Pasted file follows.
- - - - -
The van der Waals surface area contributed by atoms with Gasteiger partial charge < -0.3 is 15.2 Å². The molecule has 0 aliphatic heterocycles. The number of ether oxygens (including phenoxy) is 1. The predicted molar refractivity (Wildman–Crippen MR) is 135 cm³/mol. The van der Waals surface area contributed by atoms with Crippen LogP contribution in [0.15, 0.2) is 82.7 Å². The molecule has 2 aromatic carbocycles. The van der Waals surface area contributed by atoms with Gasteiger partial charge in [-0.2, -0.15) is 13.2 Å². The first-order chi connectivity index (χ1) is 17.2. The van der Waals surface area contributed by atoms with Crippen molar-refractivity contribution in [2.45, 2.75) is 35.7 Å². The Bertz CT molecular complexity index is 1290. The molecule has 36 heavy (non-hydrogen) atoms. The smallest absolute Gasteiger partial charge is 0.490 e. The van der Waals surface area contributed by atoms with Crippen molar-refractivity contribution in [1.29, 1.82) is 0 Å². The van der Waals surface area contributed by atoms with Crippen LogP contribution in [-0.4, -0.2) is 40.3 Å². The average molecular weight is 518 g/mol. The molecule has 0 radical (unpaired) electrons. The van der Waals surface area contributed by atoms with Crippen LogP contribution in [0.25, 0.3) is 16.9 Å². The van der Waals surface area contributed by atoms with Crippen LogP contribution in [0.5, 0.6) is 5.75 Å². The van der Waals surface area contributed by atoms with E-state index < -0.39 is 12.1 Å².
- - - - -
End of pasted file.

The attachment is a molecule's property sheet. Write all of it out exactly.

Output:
The van der Waals surface area contributed by atoms with Gasteiger partial charge < -0.3 is 15.2 Å². The molecule has 0 aliphatic heterocycles. The number of ether oxygens (including phenoxy) is 1. The predicted molar refractivity (Wildman–Crippen MR) is 135 cm³/mol. The van der Waals surface area contributed by atoms with Crippen LogP contribution in [0.15, 0.2) is 82.7 Å². The molecule has 2 aromatic carbocycles. The van der Waals surface area contributed by atoms with Gasteiger partial charge in [-0.2, -0.15) is 13.2 Å². The first-order chi connectivity index (χ1) is 17.2. The van der Waals surface area contributed by atoms with Crippen molar-refractivity contribution in [2.45, 2.75) is 35.7 Å². The Bertz CT molecular complexity index is 1290. The molecule has 36 heavy (non-hydrogen) atoms. The smallest absolute Gasteiger partial charge is 0.490 e. The van der Waals surface area contributed by atoms with Crippen molar-refractivity contribution in [1.29, 1.82) is 0 Å². The van der Waals surface area contributed by atoms with Crippen LogP contribution in [-0.4, -0.2) is 40.3 Å². The average molecular weight is 518 g/mol. The molecule has 0 radical (unpaired) electrons. The van der Waals surface area contributed by atoms with Crippen LogP contribution in [0.25, 0.3) is 16.9 Å². The van der Waals surface area contributed by atoms with Crippen LogP contribution in [0.5, 0.6) is 5.75 Å². The van der Waals surface area contributed by atoms with E-state index < -0.39 is 12.1 Å².